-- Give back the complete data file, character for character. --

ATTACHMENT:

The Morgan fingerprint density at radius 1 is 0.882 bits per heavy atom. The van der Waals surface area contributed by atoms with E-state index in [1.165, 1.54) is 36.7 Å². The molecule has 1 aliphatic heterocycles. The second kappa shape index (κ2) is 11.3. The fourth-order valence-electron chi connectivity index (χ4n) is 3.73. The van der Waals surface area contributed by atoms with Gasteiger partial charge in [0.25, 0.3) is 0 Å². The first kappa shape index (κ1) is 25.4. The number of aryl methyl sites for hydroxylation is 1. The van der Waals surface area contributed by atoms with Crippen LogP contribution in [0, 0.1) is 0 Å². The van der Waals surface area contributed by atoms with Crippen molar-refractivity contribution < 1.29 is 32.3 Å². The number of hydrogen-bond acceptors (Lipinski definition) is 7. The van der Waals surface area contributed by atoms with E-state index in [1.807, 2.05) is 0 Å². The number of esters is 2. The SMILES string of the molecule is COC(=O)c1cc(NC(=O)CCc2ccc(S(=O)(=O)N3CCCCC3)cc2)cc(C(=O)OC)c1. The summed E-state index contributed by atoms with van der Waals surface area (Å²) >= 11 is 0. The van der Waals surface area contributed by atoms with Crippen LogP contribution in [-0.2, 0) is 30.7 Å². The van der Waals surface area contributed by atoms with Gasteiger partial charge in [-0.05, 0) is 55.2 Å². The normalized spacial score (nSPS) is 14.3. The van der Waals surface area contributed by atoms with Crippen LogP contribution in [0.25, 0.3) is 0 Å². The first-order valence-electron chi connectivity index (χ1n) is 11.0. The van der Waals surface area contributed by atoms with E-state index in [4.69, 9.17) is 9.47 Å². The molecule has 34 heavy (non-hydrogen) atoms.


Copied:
The Morgan fingerprint density at radius 1 is 0.882 bits per heavy atom. The van der Waals surface area contributed by atoms with E-state index in [1.165, 1.54) is 36.7 Å². The molecule has 1 aliphatic heterocycles. The second kappa shape index (κ2) is 11.3. The fourth-order valence-electron chi connectivity index (χ4n) is 3.73. The van der Waals surface area contributed by atoms with Gasteiger partial charge in [0.25, 0.3) is 0 Å². The first kappa shape index (κ1) is 25.4. The number of aryl methyl sites for hydroxylation is 1. The van der Waals surface area contributed by atoms with Crippen LogP contribution in [0, 0.1) is 0 Å². The van der Waals surface area contributed by atoms with Crippen molar-refractivity contribution < 1.29 is 32.3 Å². The number of hydrogen-bond acceptors (Lipinski definition) is 7. The van der Waals surface area contributed by atoms with E-state index in [1.807, 2.05) is 0 Å². The number of esters is 2. The SMILES string of the molecule is COC(=O)c1cc(NC(=O)CCc2ccc(S(=O)(=O)N3CCCCC3)cc2)cc(C(=O)OC)c1. The summed E-state index contributed by atoms with van der Waals surface area (Å²) >= 11 is 0. The van der Waals surface area contributed by atoms with Crippen LogP contribution in [-0.2, 0) is 30.7 Å². The van der Waals surface area contributed by atoms with Gasteiger partial charge in [-0.05, 0) is 55.2 Å². The normalized spacial score (nSPS) is 14.3. The van der Waals surface area contributed by atoms with Crippen LogP contribution in [0.25, 0.3) is 0 Å². The first-order valence-electron chi connectivity index (χ1n) is 11.0. The van der Waals surface area contributed by atoms with E-state index in [4.69, 9.17) is 9.47 Å². The molecule has 34 heavy (non-hydrogen) atoms.